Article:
Wednesday, March 07, 2007

A Lot Like Dylan, A Little Like Townes

When Kman and I take those long car trips down to the Bend, we always try to pack a couple of new cds. Last year it was a new (to us) Jackson Browne and Neil Young. For this year's trek, I've turned to more native son music.

Butch Hancock, a Lubbock down-home boy, is not widely known outside of Texas, but he is an awesome talent. And just when I thought all the righteous protestors of the 60's and 70's had slid into fat-catdom, Hancock goes and produces this. Like the Great White Wonder Boy before him, Hancock has the edgy gutsy voice you once equated to younger Dylan. As much as I like his most recent cd, it was an older one that I bought for The Road Trip, "You Coulda Walked Around the World". There's something also to Hancock's voice that eerily whispers Townes Van Zandt; could be the sad achy undertones, or maybe it's just something special to Texas songmasters. Either way, Hancock is pure listening joy.

Don McLeese at No Depression (a terrific American music site, BTW) has a great review of "You Coulda Walked Around the World".

The second cd choice, "Come On Back", was also from another one of the original Flatlanders, Jimmie Dale Gilmore. Some of you may only know Gilmore from his small role in the Big Lebowski as "Smokey", but he is a heck of an artist. And who were/are the Flatlanders? I could look long and hard for a better description:

The Flatlanders’ sound was akin to a pre-War 78 rpm without the crackle and hiss-except that the lyrics were stunningly contemporary. It was a compelling juxtaposition of the old and new, as if Riley Puckett had finished a degree in modern poetry and spent a month in the desert with some funny cigarettes.

Joe Ely rounded out the final member of the founding Flatlanders, and I suppose to keep a balanced diet, I should also buy something of his, or of the entire group...maybe this little jewel.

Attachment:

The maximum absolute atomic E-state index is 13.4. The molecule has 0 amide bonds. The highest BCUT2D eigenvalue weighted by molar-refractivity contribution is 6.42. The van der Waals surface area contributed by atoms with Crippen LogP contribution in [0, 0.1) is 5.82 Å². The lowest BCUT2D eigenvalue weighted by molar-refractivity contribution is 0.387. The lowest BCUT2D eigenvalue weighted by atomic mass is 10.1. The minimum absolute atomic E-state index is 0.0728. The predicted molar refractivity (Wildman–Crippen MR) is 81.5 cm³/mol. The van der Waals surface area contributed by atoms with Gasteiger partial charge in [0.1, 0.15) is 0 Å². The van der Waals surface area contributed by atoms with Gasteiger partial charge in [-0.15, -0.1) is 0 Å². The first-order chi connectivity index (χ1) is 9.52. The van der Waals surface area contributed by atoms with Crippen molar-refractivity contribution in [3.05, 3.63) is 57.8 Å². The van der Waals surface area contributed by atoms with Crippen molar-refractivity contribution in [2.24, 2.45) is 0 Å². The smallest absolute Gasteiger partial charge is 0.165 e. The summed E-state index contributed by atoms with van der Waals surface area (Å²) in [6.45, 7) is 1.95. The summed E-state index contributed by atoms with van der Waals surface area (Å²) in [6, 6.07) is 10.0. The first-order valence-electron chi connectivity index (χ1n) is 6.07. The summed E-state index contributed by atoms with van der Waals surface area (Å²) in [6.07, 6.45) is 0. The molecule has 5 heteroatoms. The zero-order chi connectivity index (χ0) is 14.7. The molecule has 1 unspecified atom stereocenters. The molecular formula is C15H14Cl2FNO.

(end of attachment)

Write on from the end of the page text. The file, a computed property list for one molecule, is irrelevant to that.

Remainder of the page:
Yep, that's what I plan to do.

Down in the Light of the Melon Moon

Woody walked out of the cotton field
In his head he had words that his lips concealed
An old airstrip where the weeds are growin'
A burned out bomber with the cockpit glowin'
With the key from a room to the Skyview Motel
He scratched words in the wing as a falling star fell

The moon sees you, the moon sees me
The moon sees who I want to see
I'll see you soon

Down in the light of the melon moon
Down in the light of the melon moon

On the other side of town 'n another side of life
Stella holds her breath and stares at the knife
She looks to the sky at the flash of a star
And just sees a man and a plane and a war
From a drawer by the bed she opens a book
To a sketch on a napkin that's torn half in two

The moon sees you, the moon sees me
The moon sees who I want to see
I'll see you soon
Down in the light of the melon moon
Down in the light of the melon moon

She doesn't feel lucky, she doesn't feel lost
She just feels like leavin', what ever the cost
Past the Skyview Motel with a man on her mind
Half her life in the headlights the other half behind
She passed a military truck by a cemetery wall
I guess good luck is better than no luck at all

1 comment:

Anonymous said...

I like the sound of the song. But if it is trying to tell a story it's one that completely escapes me.

What does it say to you?

bill
prairie point